Before the European Referendum vote earlier this year, the Conveyancing Association issued a note of caution, predicting that a vote for leave would create uncertainty in the housing market and lead to a period of nervousness.
Chairman Eddie Goldsmith said that the Association members – conveyancers and solicitors responsible for 20% of all the residential property transactions in England and Wales – overwhelmingly supported remaining in the EU. Borrowers who were looking to make the biggest financial decisions of their lives wanted to see and feel that nothing is likely to risk their jobs or increase their mortgage payments.
“There is likely to be a period of nervousness in the housing/mortgage markets which could last for a couple of months,” he said. “We could see a reduction in housing transaction numbers until consumers and borrowers are more certain of what the position is.”
Solicitor Liz Seal, a partner heading up the residential conveyancing team at Plymouth-based law firm Curtis Whiteford Crocker, has already noticed that it is quieter in the property world under the shadow of Brexit.
“There is normally a lull in summer, but things tend to pick up a bit in September,” she says. “It was quite busy earlier in the year with people bringing forward their property purchases because of the higher rate of stamp duty which came into force on April 1.
“Generally speaking, it has been quite steady for the last few years although our conveyancing work does tend to go in cycles. On a Friday or the last day of the month are always busy for completions, or if there’s a bank holiday. And people always want to get in by Christmas every year. Spring is also traditionally a busy time for us.”
Eddie Goldsmith of the Conveyancing Association warned that, with the ball being in the buyer’s court, some hard negotiation on prices could result in a short-term fall. Liz Seal certainly thinks Brexit could influence prices in the Westcountry.
“I think we’re probably going to be affected in the same way any other part of the country is. The least affected area seems to be around London. There’s been no decrease in property prices at all. In fact they’ve increased. We were told that, during the recession, prices dropped by 20%. They never went down at all in the London area.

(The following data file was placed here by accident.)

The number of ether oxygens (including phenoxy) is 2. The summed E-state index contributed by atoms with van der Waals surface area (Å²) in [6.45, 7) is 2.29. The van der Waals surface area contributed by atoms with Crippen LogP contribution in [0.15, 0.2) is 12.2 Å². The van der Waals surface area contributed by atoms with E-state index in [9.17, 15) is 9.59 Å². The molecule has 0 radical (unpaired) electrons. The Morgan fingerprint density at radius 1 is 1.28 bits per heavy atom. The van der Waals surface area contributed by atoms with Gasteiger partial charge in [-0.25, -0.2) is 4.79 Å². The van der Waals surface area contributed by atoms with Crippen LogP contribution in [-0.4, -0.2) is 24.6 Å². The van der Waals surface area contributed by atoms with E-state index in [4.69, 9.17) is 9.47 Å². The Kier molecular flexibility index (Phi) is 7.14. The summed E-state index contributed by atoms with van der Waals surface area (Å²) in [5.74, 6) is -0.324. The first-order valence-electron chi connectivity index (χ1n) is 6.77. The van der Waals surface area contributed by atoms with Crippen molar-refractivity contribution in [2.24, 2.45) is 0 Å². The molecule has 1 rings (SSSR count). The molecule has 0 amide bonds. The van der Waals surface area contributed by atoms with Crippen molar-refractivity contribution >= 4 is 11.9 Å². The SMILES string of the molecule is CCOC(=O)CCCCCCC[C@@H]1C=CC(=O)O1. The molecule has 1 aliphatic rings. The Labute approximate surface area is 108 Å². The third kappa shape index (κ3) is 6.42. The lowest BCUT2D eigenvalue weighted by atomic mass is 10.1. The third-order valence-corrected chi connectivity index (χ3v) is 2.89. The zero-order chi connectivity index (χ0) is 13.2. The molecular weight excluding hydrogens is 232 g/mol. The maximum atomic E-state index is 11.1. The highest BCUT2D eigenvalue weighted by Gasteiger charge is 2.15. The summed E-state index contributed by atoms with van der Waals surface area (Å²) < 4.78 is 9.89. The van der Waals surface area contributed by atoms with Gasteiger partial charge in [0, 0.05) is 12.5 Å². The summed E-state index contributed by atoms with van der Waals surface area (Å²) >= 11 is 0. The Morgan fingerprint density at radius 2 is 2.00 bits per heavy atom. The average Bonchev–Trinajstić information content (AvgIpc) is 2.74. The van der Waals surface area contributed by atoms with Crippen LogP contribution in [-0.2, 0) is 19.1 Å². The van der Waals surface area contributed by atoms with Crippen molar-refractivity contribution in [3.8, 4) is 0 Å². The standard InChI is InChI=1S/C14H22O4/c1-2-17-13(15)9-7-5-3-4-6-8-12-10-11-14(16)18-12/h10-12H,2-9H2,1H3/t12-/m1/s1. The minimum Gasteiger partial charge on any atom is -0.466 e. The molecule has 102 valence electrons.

“It makes it difficult for people looking for property in the Westcountry,” says Liz. “People come out of London and they are prepared to pay quite high prices, which artificially pushes up prices here.
“In terms of commercial property, deals are still going through. At a domestic level, uncertainty is the problem. The housing market is affected by any changes in the economic climate.”
The property market is also likely to be affected by changes to the treatment of loan interest for tax purposes on rental income, due to come into effect in April 2017.
“The changes will be phased in over a number of years,” says Liz. “But it does mean that private landlords will look at putting up rents to maintain their rental income because they will be paying more tax.
“The government seems to have a plan to penalise private landlords while not investing heavily in the social housing sector where demand is always greater than supply.
“In this area, a lot of people are quite small investors, investing in property rather than putting their money into a pension fund. It seems that the additional property tax is specifically to discourage landlords from buying second properties.”
Brexit, new legislation and the prospect of parliamentary elections in the future all have an impact on the property market.
“What effect this things will have, it’s too early to say. It has been quieter, but we might not see the impact of any changes straight away.”